Those who can make you believe absurdities, will make you commit atrocitie —Voltaire

Saturday, September 22, 2007

The Best Shakespeare Ever

A play about people who do evil, and how that same evil comes back to haunt and destroy them. JP Moore, Mark Weinberg, Tara Smith and the rest of the AID$ industry voodoo pushers should all at least see it, as I doubt they are capable of reading it and understanding it, as well as identifying with it all at the same time.

Macbeth William Shakespeare 1978 directed by Trevor Nunn.
Starring Ian McKellan and Judi Dench.

Through his actors, Nunn preys on the audience’s imagination. Instead of spoon-feeding us a steady, predictable diet of horror show gore and carnage, Nunn emphasizes the imagistic poetry of Shakespeare’s language. The language, channeled through such superior interpreters as McKellen and Dench, takes on an expressionistic life of its own. “Full of scorpions is my mind,” Macbeth confesses to his wife. The horror is internal, not external, and Shakespeare’s words have a terrifying immediacy that only the imagination can do justice. I felt a chill down my spine as Macbeth says, “Light thickens, and the crow makes wing to the rooky wood. Good things of day begin to droop and drowse, whilst night’s black agents to their prey do rouse.” The barren set, then, is a mindscape, a blank canvas on which the audience paints its own fears.

Read the rest of the review here




The price for her...

The price for him...


LS said...

I borrowed, from the library, I think, the 1980 BBC version of Hamlet (dir. Rodney Bennet

Here and Here

I remember being a little disturbed by Derek Jacobi's twitchiness at first. But then it seemed that he had animated this miserable, tormented creature, not as a morose depressive (as many Hamlets are played), but as a sort of victim of a wildly gesticulating intellect, driving his energy painfully, fitfully, obsessively forward.

It was, in the end, so captivating, and penetrating, and troubling, and moving, and Disturbing! That I wish everyone would see it, of course; because it tells you almost everything you need to know about human frailty, and about the play, and drama.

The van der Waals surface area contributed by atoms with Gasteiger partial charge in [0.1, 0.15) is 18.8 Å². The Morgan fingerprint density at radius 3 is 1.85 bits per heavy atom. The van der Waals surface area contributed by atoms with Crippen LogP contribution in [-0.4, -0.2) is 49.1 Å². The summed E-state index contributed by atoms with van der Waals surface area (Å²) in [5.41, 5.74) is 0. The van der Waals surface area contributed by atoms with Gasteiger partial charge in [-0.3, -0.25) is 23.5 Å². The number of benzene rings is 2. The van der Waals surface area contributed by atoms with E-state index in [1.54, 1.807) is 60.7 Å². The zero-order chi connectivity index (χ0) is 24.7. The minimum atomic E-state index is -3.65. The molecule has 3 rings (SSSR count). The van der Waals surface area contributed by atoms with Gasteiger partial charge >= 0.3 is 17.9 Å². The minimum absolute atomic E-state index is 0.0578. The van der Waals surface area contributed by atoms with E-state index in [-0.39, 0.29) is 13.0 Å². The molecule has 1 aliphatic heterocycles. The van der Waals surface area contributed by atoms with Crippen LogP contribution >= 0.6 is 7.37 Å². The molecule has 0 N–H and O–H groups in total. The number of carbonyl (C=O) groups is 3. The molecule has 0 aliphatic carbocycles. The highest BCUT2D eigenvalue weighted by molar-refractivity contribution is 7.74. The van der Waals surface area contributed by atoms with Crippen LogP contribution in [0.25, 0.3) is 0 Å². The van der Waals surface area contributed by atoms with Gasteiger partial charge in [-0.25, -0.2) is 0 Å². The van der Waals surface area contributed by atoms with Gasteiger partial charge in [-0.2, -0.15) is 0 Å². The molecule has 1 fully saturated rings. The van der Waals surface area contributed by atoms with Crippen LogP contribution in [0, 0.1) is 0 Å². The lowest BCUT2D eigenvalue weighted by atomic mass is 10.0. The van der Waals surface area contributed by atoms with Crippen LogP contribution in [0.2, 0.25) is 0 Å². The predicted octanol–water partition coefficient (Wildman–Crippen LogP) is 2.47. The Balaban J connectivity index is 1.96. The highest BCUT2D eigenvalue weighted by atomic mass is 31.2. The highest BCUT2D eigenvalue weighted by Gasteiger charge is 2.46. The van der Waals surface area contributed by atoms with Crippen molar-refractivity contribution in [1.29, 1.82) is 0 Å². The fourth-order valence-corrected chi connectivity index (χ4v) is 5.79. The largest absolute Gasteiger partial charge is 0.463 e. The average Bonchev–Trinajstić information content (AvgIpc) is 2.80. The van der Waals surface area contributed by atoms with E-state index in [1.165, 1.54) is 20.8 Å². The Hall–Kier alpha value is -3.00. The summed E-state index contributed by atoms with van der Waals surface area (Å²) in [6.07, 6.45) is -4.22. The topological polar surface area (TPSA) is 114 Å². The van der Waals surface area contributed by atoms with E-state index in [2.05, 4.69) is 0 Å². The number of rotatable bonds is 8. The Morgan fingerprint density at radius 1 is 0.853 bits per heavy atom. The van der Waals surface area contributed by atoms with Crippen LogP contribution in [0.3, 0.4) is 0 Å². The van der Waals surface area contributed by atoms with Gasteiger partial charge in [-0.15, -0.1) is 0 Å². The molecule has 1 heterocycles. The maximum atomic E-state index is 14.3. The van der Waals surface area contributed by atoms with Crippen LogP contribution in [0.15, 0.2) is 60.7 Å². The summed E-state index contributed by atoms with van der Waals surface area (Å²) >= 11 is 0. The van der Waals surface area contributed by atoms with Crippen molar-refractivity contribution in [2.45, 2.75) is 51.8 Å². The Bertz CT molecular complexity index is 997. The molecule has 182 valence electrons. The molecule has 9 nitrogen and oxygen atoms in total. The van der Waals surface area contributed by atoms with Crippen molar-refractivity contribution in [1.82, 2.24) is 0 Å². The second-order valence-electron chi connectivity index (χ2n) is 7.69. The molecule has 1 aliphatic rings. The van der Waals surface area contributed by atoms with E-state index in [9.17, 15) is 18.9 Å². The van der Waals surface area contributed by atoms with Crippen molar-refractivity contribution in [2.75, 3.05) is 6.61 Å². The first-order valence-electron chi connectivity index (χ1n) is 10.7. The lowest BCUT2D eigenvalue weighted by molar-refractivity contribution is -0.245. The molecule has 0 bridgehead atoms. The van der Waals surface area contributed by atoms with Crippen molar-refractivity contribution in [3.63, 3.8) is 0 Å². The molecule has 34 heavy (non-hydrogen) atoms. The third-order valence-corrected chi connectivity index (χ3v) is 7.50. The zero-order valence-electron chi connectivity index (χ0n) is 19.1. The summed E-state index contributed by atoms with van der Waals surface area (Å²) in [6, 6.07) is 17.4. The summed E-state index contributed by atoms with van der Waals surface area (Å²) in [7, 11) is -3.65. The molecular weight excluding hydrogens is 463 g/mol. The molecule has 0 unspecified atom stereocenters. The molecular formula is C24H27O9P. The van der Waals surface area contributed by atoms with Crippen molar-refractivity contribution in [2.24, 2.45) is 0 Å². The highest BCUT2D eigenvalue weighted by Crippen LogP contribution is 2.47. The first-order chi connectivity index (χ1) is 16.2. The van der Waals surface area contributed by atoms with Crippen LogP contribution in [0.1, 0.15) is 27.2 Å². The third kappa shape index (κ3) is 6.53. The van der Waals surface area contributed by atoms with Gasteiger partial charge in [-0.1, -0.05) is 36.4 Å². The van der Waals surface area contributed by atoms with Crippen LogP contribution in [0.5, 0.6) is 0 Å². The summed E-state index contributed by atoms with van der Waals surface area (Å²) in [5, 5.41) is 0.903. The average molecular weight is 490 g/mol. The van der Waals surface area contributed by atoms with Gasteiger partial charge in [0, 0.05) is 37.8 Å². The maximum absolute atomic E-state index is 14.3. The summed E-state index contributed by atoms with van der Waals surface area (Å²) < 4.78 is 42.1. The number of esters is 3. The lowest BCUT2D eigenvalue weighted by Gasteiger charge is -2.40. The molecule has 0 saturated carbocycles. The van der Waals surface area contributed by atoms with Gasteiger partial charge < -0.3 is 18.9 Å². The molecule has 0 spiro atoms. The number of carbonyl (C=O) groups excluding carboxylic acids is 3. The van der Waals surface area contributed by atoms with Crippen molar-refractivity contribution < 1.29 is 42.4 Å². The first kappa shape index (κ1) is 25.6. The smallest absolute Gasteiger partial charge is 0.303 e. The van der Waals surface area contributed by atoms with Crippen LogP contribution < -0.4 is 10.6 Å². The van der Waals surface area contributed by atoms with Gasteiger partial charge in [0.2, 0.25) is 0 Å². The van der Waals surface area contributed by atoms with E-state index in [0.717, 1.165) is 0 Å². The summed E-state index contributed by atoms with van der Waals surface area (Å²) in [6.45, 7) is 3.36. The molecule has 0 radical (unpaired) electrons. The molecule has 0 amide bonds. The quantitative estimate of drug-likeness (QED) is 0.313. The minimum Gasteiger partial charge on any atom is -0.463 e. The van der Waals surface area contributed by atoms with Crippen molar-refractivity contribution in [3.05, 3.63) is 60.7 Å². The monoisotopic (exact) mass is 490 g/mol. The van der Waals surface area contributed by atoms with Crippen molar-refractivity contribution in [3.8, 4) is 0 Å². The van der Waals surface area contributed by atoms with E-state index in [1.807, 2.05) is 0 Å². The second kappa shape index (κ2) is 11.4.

Patrick Stewart, tv's best Shakespearean actor in a weekly series - (damning with faint praise? but yes, he's always good) - is Claudius, the 'wicked' uncle. But he plays him with such depth of motivation, that you actually sympathize with him, and wish Hamlet would just shut his mouth, and let life continue, in relative peace for everyone!

That's some great set of performances. (And the writing's not bad either, huh?)

Manu said...

Liam there is no Shakespeare on DVD that beats this Macbeth I assure you I am a total sucker for this kind of thing and I have everything you can dream of.

This Macbeth is so beyond anything you could ever see and it will leave you shattered.

I know Jacobi's Hamlet, I also know Kevin Klein's and I like them both very much, but i had the fortune of seeing Daniel Day Lewis flanked by Dench as Gertrude and Anthony Hopkins as Claudius at the National Theatre and that maked my generation as har as Hamlets go.

But this Macbeth is worth even buying. I promise you it will mark you for life. It has me and i have known it and had it for years, first on VHS and now on DVD.

Manu said...

Re Patrick Stewart.
Don't be fooled by the Star Trek bit, he is an excellent actor and very powerful when giving off in some Shakespeare role that suites him well.

He was an excellent Leoontes in The Winter’s Tale which I saw him do at the RSC co-starring Jemma Jones and he remains the definitive Leontes for me.

He also auditioned me when I was 19 years old at the Gulidhall School Of Music & Drama where he threw my original staging out and hade me do my Benedick cramped under a chair, instead of prancing around the stage being grand.

I always appreciated that piece of direction as it served me for life: He focused text, situation and made me see that acting is not about it working for me, as much as it working for the text and the play and then the audience.

LS said...

That's beautiful, a beautiful vignette. Thanks for that! Wonderful.

I will make sure to see this. I've been meaning to watch a production of Macbeth, in a nice coincidence. I don't know the play, and feel interested, or ready, to watch/read it.

Shakespeare, and much of the classical canon, are like that. Works speak to you, ask you to get them into your system, at certain points, certain junctures.

We'll see why Macbeth has been calling...I'll let you know. I'm hoping it's on DVD (I assume it is).



Manu said...

Any store should have it...if not then Amazon of course.

17$ it's a total bargain.